It doesn’t take much of an imagination to picture a dusty landing ground miles behind the front line being shocked into life in the dead of night by explosions as time bombs placed in aircraft start to go off. There is a romance to it as you see the raiders slipping away amid the chaos to quickly drive off into the desert in a bunch of strange looking trucks. This sort of thing was a feature of a very real war fought in the Western Desert from 1940-1943. It was the stuff of endurance, innovation and all kinds of courage. It was where our concept of special forces found it’s soul.
There are have been some magnificent books on the Desert War in recent times and it has been my good fortune to review them for WHO. Classics from Bryn Hammond and Rick Stroud stand out along with the marvellous After The Battle treatment of the conflict. Add to this a thoroughly welcome reprint of the Alan Moorhead trilogy in single a volume – a contemporary classic that everyone with an interest in World War II should read.
Here we have another most welcome addition to our library of the Desert War.
Reading about the specialities of the eminent historian David Syrett it seems a little strange that he would swap familiar oceans for the sand seas of Libya; but the best historians fear no barriers and the proof is in this enjoyable and very readable book.
The story begins with true exploration and adventure when Ralph Bagnold and his chums set out to map great swathes of the desert between the wars. They invented the kit they needed and had that ‘can do’ spirit that seems to come from a lost age of British pioneers who really did amazing things. When war with Italy came in 1940 it was Bagnold who came forward to use his very specialised skill set to help gain victory out in The Blue.
As the title suggests, the Long Range Desert Group were the eyes of the British Army in the desert where their chief enemy were the elements and the myopia of many British staff officers. There were too many occasions when highly skilled reconnaissance experts found themselves acting as conventional mobile forces. But there were a great many occasions when the LRDG was able to get on with what they were very good at and the results were vital to ensuring accurate appraisals of enemy activities. Their work also helped to mask the increasing importance placed on Ultra, even though it was an erratic source of accurate intelligence at that time.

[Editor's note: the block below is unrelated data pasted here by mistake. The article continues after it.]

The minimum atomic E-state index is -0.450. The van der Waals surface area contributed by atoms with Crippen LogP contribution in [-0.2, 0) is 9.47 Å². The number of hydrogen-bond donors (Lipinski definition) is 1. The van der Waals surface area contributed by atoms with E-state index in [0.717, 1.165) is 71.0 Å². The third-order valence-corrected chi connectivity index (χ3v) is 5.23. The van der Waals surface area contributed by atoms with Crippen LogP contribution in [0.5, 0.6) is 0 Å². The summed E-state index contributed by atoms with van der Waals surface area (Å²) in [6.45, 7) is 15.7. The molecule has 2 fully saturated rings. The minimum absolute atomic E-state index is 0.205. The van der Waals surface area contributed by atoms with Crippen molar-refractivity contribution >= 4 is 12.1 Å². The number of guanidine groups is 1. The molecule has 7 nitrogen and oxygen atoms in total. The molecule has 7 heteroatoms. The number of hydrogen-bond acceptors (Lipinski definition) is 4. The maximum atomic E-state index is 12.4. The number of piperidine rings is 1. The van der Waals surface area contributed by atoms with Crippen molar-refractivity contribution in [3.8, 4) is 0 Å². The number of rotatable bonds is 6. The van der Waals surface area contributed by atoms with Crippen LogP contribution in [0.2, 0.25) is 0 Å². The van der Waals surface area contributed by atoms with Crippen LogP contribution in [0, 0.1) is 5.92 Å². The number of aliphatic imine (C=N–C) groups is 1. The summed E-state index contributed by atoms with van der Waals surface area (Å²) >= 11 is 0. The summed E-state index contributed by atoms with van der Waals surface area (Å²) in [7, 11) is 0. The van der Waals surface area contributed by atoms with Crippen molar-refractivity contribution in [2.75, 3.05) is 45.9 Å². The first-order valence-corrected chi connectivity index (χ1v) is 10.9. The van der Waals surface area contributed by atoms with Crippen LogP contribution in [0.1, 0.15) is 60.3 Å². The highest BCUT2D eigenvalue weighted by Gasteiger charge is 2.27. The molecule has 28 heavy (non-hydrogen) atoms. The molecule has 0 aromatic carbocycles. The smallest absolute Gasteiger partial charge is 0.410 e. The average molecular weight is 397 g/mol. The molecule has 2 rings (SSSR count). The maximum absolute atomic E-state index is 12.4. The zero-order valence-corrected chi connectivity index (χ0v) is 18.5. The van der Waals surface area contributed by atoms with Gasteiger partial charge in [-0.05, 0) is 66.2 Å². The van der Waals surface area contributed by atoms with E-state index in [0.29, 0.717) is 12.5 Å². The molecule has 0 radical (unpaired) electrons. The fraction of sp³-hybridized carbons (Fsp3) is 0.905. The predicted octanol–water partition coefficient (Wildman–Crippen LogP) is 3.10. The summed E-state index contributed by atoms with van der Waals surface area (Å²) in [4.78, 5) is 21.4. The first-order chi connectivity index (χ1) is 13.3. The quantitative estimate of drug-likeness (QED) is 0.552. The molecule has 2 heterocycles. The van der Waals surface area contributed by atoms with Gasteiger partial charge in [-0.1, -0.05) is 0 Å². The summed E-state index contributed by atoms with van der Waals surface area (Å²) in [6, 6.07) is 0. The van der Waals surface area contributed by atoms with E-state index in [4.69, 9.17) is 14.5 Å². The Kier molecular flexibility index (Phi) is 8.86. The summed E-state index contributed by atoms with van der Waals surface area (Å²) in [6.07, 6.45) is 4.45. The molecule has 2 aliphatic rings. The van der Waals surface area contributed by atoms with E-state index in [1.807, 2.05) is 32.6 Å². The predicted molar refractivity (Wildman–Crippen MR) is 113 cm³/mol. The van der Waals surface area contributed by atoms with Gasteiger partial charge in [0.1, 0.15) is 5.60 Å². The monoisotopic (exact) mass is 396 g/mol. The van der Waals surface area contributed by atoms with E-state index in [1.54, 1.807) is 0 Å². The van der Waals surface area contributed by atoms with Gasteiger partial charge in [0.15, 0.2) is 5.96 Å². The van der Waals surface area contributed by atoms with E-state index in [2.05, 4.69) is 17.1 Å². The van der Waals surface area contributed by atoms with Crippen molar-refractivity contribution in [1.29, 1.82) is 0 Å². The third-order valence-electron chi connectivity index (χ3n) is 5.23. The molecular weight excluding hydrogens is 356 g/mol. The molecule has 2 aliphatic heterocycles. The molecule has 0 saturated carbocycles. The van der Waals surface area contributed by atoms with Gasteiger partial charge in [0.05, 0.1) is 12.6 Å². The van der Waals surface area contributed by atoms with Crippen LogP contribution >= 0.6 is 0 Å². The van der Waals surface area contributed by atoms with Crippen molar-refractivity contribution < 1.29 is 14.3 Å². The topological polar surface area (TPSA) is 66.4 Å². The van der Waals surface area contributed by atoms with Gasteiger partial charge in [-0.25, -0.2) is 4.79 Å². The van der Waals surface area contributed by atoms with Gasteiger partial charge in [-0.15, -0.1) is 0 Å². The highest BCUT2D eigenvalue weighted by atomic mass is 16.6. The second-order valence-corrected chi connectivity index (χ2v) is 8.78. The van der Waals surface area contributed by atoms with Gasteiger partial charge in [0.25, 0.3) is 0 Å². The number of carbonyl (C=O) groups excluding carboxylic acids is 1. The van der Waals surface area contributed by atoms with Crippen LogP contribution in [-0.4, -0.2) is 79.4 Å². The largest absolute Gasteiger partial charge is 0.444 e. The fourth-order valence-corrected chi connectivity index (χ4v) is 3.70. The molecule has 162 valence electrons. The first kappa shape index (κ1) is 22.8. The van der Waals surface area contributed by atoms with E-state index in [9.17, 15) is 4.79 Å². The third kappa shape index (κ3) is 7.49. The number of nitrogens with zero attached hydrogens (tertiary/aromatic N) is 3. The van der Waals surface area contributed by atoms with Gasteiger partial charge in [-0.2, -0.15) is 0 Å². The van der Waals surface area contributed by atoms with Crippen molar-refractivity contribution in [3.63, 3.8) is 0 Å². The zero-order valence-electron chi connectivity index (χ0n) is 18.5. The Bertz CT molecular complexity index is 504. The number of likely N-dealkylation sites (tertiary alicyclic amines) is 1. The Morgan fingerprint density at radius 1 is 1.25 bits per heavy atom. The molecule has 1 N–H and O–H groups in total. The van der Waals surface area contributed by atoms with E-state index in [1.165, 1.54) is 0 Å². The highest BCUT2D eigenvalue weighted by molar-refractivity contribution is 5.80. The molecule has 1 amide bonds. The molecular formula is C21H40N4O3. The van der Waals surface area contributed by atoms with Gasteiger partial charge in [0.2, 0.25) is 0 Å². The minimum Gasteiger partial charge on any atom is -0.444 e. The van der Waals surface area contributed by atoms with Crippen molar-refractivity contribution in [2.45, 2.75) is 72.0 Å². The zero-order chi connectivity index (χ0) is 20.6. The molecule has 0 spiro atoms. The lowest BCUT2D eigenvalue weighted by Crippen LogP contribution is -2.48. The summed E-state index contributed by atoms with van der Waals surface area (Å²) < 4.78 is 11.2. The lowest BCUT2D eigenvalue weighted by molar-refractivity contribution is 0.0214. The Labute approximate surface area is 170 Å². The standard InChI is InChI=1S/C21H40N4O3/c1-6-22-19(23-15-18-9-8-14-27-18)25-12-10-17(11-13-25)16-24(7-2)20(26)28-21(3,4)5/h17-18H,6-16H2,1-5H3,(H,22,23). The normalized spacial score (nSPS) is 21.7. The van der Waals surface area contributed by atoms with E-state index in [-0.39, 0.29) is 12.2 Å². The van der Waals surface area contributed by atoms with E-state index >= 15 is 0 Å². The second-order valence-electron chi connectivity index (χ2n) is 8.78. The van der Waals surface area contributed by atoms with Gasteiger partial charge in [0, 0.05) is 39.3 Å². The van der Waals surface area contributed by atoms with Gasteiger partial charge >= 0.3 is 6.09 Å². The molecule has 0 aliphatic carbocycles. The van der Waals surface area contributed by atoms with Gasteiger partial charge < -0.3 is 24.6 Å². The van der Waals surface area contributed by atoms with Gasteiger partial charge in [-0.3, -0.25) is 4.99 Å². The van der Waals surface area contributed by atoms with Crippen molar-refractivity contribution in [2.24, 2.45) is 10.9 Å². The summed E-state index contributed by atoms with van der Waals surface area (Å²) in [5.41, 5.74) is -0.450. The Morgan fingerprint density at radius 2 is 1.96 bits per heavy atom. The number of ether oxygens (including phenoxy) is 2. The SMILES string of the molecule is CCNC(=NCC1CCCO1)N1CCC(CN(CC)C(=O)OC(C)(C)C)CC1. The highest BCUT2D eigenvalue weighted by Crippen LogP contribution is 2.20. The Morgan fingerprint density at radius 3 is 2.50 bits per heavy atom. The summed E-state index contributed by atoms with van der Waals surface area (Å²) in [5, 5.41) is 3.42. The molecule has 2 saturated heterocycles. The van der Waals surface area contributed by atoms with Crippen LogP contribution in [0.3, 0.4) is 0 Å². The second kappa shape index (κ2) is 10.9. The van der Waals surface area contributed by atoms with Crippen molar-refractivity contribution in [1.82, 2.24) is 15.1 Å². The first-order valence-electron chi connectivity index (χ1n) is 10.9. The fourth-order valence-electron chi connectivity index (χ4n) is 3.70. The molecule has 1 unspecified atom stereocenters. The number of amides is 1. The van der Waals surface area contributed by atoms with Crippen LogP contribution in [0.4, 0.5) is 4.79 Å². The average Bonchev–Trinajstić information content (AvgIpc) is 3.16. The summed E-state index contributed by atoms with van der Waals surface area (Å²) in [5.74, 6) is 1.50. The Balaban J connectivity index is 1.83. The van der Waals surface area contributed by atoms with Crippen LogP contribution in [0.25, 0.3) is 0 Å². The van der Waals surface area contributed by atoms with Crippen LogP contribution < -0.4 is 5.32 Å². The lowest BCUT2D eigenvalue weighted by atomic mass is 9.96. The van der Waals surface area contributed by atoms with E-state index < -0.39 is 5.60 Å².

The LRDG had the virtual run of vast swathes of Libya that the Italians could not conceivably defend. Once the Special Air Service came on the scene the heat was turned up a couple of notches as reconnaissance and surveillance were coupled with sabotage and disruption. David Stirling, Paddy Mayne and their gangs of buccaneers caused murder and mayhem behind the Axis lines but this book takes immense care to set all their achievements into context. Shooting up trucks and airfields is the stuff of movies and computer games but the author never underestimates the seriousness of it all.
There so much here to learn from – British Army politics, the immense challenge of traversing the desert, how both the LRDG and the SAS found recruits and the importance of particular makes of trucks. The introduction of the jeep revolutionised what the SAS could do. There are times when it is almost impossible to get your head round how these men survived the elements let alone having the strength and guile to fight the enemy.
The lengths the Italians and Germans went to confront both the LRDG and SAS are not ignored. This is no one sided bit of gung-ho populism which would have been just as welcome, if I am honest; but rather a sober and extremely balanced history of extraordinary times and remarkable people. It might just leave your hair standing on end. Some of the things the LRDG and SAS got up to are staggering. Tales of endurance, stunning bravery, innovation and sheer bloody determination are as inspiring as you might expect.
I find it difficult to fault this book. The sad fact is that David Syrett passed away in 2004 and his widow Elena completed the manuscript with encouragement from David M Glantz, who also provides the forward. I hope she is proud of the end result. This is exciting history well told and it will add to the picture we have of the Desert War of 1940-43. There is something to it I can’t quite put my finger on, a little like one of those rock albums where the tracks have been finished after a popular musician has left us; but this is an important work that would have achieved nothing lost in a box file never seeing the light of day. Helion deserve full credit for making it available to us, and it illustrates the slightly off beat and intelligent publishing they excel at.
David Syrett was clearly the real deal as a historian and this book is a credit to his memory. I like to think he would be pleased with the book we have here and I am confident it will become essential reading for anyone interested in the Desert War or the beginnings of special forces. 2015 is off to a great start.
Reviewed by Mark Barnes for War History Online.
THE EYES OF THE DESERT RATS
British Long Range Reconnaissance Operations in the North African Desert 1940-43
By David Syrett
Helion & Co